In the year 2024, the United States perfected its prison industry by imprisoning all of its citizens, including the judges, lawyers, and police.
Trials thereafter occurred within prison cells, as did all other business and family matters.
Judge Leo Flaherty recalled rendering a guilty verdict while sitting on the top bunk, dressed in his orange prison uniform. He used a plastic ruler as a gavel, and the prosecutors and defense lawyers had to shout to be heard from an adjacent cell.
Flaherty was later interviewed by a journalist across the hall, who took notes while questioning the judge from behind bars.
When asked whether the American judicial system is perhaps overzealous in locking up American citizens, Flaherty said, “Nonsense! We’re a nation of laws, and criminals belong behind bars. Some decades ago, loopholes were added to the law by special interests to avoid being found guilty of white collar crimes. While those loopholes may have been eliminated because the prison industry lobbied Washington out of self-interest, the result is an unintentional triumph for morality. And we have the invisible hand of the market to thank for that.
“After all, there can be no doubt now that Americans have regained the moral high ground in the global context, because we can hardly be accused of being soft on wrongdoing. True, we’re all in prison, but there’s always the hope that when released, an American will last more than five minutes on the outside without committing a crime in this, one of the world’s most litigious and Puritanical societies. Now, with marijuana, financial fraud, mental disorders, and coarse language illegal around these parts, no one is safe, not even children.”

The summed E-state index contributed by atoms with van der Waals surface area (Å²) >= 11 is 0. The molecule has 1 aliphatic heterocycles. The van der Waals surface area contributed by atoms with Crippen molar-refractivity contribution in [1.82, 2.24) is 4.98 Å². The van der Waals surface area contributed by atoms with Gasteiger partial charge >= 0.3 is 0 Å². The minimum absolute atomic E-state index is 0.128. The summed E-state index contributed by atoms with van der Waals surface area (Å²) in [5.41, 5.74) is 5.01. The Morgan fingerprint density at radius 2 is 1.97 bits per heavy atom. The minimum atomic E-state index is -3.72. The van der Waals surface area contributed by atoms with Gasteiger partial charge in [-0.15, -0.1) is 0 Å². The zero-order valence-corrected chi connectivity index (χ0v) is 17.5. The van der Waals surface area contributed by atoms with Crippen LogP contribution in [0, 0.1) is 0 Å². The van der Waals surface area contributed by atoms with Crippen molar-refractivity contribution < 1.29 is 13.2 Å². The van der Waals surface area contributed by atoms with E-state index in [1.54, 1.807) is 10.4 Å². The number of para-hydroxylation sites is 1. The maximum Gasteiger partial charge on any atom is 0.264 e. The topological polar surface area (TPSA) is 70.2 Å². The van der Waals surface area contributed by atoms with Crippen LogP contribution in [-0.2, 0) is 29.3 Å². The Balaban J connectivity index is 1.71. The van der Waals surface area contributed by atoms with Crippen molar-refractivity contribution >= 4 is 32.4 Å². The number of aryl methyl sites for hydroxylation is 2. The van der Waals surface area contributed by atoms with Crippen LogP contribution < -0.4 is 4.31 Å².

Foreigners wonder how a country can function when all of its citizens operate behind bars. A Frenchman asks, “How do they catch criminals on the outside when the rest are all in prison?” The answer is that robots patrol the mostly empty neighborhoods on behalf of the prison industry.
An Australian asks why the shareholders of prison companies would lobby for such a stringent judicial system, when they too would likely be found guilty of something. “What’s the point of making millions when you have to spend it in a prison cell?”
Jeannette Claudette, CEO of Prisons R Us, a large company that runs dozens of prisons across the United States, says she has no regrets. Lying on her cot while being raped by her cellmate, her silk uniform having been torn to shreds, she was interviewed by a robot jailer.
“I merely followed capitalistic logic,” she said while sobbing, “to maximize profit. If the market dictates that by rewriting the laws and pressuring the enforcement agencies to automate themselves and show no leniency, thus enriching my company, I too was bound to wind up in prison, so be it. The free market is infallible. In fact, the market is now the only free thing remaining in this country.”